While Minneapolis and St. Paul have reinstated mask mandates and are considering requiring proof of vaccine to get into bars and restaurants, Twin Cities suburbs are so far steering clear of these policies.

The Edina City Council spent nearly two hours wrestling with whether to pass a mandatory mask mandate at a special meeting on Friday. City leaders heard from local health department officials, examined data and charts, and asked dozens of questions.

"It is really difficult to know what to do," said Edina Mayor James Hovland at one point.

They ultimately passed a resolution that requested and strongly encouraged residents to wear a face covering in public places but stopped short of a mandate.

"The people who deal with the public are tired of being yelled at. The stress is overwhelming," said Council Member Carolyn Jackson. "I wish there was another way to raise the alarm other than a mandate."

On Monday night, the city of Bloomington will consider a resolution asking for voluntary compliance including mask wearing in areas of substantial or high community transmission.

"It is not a mask mandate, but it is a very strongly worded encouragement to follow all the recommendations of the CDC and the Minnesota Department of Health," said Bloomington Mayor Tim Busse.

The resolution also implores residents and businesses to be "kind and patient with each other."

Busse said he believes the City Council will pass it.

"I don't see it as political. I see it as good public policy," Busse said.

But other suburban leaders say they lack the political will and the staff to enforce new mask policies at this time.

"I think it comes down to what is our role as local government on infringing on people's rights," said South St. Paul Administrator Joel Hanson. "If it's such a critical policy, it should be happening at a higher level of government."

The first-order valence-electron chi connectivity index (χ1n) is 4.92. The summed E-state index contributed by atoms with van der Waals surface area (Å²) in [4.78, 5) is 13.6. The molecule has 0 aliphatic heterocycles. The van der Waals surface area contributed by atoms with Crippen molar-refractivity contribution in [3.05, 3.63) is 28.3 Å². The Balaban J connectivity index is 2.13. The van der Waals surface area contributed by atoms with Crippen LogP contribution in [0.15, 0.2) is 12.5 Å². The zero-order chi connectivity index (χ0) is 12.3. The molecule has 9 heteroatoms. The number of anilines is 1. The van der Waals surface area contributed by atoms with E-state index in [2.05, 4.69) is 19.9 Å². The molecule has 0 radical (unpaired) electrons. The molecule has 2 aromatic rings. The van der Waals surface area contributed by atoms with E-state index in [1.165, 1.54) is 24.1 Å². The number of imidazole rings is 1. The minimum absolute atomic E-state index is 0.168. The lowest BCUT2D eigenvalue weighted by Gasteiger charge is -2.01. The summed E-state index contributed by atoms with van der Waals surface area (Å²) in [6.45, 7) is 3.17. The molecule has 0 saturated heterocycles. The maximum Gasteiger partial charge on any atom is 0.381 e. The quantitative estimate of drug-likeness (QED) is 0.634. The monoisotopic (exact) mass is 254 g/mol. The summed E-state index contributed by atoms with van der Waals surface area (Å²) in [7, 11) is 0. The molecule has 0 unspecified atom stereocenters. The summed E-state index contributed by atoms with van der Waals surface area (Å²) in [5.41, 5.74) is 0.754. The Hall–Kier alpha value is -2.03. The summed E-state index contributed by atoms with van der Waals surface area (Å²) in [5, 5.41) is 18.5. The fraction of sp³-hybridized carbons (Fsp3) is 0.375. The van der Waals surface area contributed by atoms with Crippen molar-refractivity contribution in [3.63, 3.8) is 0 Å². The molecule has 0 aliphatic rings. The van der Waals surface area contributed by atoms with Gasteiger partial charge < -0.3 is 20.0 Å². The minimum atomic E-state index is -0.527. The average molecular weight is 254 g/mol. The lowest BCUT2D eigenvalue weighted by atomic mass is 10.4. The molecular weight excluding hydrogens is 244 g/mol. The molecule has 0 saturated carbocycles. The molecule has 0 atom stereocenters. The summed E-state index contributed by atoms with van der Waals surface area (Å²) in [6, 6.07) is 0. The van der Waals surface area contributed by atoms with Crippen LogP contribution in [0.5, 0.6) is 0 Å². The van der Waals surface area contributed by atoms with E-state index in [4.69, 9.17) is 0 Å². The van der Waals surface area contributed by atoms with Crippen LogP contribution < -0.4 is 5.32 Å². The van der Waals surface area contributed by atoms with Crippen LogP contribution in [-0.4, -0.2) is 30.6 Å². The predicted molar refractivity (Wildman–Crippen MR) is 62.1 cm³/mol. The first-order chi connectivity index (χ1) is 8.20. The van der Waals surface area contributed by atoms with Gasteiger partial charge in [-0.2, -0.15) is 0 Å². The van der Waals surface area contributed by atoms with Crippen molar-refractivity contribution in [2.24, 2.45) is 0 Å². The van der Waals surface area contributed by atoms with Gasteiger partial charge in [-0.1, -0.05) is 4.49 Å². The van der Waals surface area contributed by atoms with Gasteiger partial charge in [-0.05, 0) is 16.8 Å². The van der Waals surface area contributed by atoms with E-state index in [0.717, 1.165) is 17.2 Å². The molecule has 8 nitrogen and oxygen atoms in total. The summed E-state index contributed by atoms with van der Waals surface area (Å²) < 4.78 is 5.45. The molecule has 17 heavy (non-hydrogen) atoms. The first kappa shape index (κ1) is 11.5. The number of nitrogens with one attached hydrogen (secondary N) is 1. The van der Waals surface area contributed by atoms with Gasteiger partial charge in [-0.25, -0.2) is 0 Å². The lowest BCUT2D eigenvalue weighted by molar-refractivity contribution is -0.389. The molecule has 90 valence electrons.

Smaller cities don't have the resources to follow through, he said.

"Our ability to enforce those kinds of restrictions are nonexistent," Hanson said.

"We think it's really smart to wear masks when you are out in public," said Maplewood Mayor Marylee Abrams. "We don't have an appetite to create a city ordinance."

She said enforcement is the big issue.

"The question for us is who is going to enforce mask wearing? It's really not a law enforcement issue," Abrams said.

Richfield spokesman Neil Ruhland said masking policies stir passions so elected leaders are weighing public feedback.

"We have individuals that are very pro-masking and you have residents that are very opposed to mask mandates," Ruhland said. "Right now we are fielding feedback and listening to individuals. There is no specific time frame for any decision to be made."

"Minneapolis and St. Paul can move quickly because they have more resources," he said.

The rise in cases tied to the omicron variant has prompted larger cities, such as Minneapolis and St. Paul, to increase their COVID-19 requirements. Both cities have faced a surge in cases since the arrival of the highly contagious omicron variant. Minneapolis officials said Friday that the community transmission rate now exceeds 900 cases per 100,000 individuals, putting the city in the "high-risk area" category defined by the federal Centers for Disease Control and Prevention.

Minneapolis and St. Paul renewed mask requirements effective Thursday, and the mayors in both cities are considering whether they should require people to provide proof of vaccination to enter gathering places, such as bars or restaurants. Similar policies have been implemented elsewhere in the country, primarily in large cities run by Democrats.

The policies vary. Many cities also extended the requirements to gyms, theaters or sports venues. Some cities only accept proof of a vaccination, while others allow people to show a negative COVID-19 test in lieu of that. Some cities, such as New York City and Los Angeles, have had the requirements for weeks or months. Others, such as Chicago and Philadelphia, are in the process of rolling out requirements.

In the places with requirements, the enforcement has been uneven, according to a report from The Associated Press. The report found that some places were waving people in if they flashed a vaccination card, while others were strictly inspecting it and cross-referencing it with people's ID cards. Some cities focused their efforts on the establishments, fining them if they repeatedly failed to check customers' vaccination status.

Staff writer Erin Adler contributed to this report.